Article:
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How do you earn a living as well as protect the marine ecosystem? The sari-clad, woman seaweed collectors from Tamil Nadu know how.
Meet The Sheroes
When we think of deep diving into the sea, we have an entire checklist to tick off before taking the plunge. Sport the right gear. Carry an oxygen source. Follow instructions. Say a prayer, etc. But a brave group of women in Tamil Nadu just throw themselves into the blue liquid vastness in a sari!! That too not for leisure, but to earn their livelihood. They are the unlikely seaweed collectors who have been doing this work for generations.
There are around 300 women, aged between 20–70 years from Chinnapalam in Tamil Nadu, who depend on plucking seaweed for their daily income. It’s hard and risky work to pluck seaweed that grows on underwater rocks and dead coral reef adjoining the islands in the Gulf of Mannar. But their conditions are so dire that they can neither afford a proper protective suit, gloves, mask nor an oxygen cylinder. They just dive in wearing their sari, rubber slippers and a mask, with a plastic bag attached to them for collecting the seaweed. To avoid hand injuries, they simply tie a cloth on their fingers and secure it with rubber bands. However, they do sustain bruises which they have accepted as an occupational hazard.
As these women are uneducated and plucking seaweed is the only job they are proficient in, they depend on it to financially support their families. However, a lot of challenges get thrown their way.
For one, the number of women into this line of work has increased over the years. As a result, their income gets split.
Secondly, the demand for seaweed has consistently risen. Seaweed is very important, both under water and above it. Basically marine algae or plant-like organisms, they are vital ingredients in medicines, ice-cream, toothpaste, fertilizers and many other products. At the same time, they help in maintaining the marine ecological balance. So while we humans need more of seaweed, the underwater world can’t do with its mindless depletion. Hence the Government declared the Gulf of Mannar as a National Park in 1986 and announced a total ban on seaweed collection.
Instead of buckling under the pressure or turning a blind eye to the ecological danger, these women decide to turn the tide. Laxmi Moorthy, a 48-year old woman from Chinnapalam village who has been collecting seaweed since she was seven, led the initiative by forming a women’s collective.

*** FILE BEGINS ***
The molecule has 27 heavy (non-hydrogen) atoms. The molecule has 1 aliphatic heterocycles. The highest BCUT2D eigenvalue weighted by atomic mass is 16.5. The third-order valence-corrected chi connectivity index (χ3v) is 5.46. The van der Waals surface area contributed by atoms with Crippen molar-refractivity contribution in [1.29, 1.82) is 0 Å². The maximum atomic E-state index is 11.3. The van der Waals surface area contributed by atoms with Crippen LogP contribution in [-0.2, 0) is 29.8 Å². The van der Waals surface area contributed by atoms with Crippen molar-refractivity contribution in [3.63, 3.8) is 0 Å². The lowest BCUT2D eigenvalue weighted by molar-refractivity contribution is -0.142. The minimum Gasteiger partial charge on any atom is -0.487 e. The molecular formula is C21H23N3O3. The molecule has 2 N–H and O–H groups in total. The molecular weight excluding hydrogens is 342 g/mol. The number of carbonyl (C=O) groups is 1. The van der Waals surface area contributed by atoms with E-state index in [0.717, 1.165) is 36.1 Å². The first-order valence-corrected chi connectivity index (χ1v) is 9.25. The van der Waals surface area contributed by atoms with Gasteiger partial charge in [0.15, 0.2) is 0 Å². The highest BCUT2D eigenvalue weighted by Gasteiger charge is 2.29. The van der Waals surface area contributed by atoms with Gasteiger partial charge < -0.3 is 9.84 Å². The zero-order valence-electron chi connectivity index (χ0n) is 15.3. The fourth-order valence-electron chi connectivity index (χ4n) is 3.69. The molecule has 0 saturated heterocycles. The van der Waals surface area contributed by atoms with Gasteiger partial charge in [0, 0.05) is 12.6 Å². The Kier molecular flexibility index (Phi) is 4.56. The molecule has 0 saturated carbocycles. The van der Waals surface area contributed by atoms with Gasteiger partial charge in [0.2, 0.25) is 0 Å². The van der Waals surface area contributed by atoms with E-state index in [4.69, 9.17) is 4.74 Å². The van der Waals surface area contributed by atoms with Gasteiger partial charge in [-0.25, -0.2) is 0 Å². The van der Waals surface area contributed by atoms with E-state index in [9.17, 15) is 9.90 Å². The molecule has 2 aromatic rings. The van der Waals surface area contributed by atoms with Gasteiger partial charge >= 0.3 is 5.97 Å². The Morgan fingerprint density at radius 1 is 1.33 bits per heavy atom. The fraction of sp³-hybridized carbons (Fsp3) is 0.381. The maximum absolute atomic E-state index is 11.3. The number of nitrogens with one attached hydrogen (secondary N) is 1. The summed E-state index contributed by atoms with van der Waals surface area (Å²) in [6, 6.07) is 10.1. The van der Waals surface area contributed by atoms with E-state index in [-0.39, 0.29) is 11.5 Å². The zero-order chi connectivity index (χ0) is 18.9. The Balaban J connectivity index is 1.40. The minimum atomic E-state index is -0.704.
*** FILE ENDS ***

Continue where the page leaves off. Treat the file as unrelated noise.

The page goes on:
They all started educating each other on how they could protect the seaweed as well as earn from it. Then they came up with a plan, while working in sync with the government. It was decided that they would collect seaweed for only 12 days instead of doing it throughout the month.
The Wave Of Success
Says Lakshmi, “Earlier when we were collecting every day, each of us could get 5 to 10 kilos of seaweed, but now, we are able to collect 25-30 kilos.”
Though they still earn around Rs.7000 to Rs. 10000 a month only, it is a marked improvement over their earlier income.It can safely be said that this is the best case of one looking out for the other. The women cared for the underwater life by never breaching the 12 days commitment since the past 10 years nor did they use sharp metal objects for collection. And the ocean ensured that their source of income didn’t dry up.
Moreover, in 2014, the government issued biometric cards for these women divers. This worked as a proof of identification and stopped government officials from intervening in their work.
In recognition for her inspiring work, Lakshmi has conferred the Seacology Award in California in 2016. Laxmi donated the award money for the construction of a school in the area to help brighten the future of the next generation. She firmly believes that they shouldn’t pay the price for being uneducated.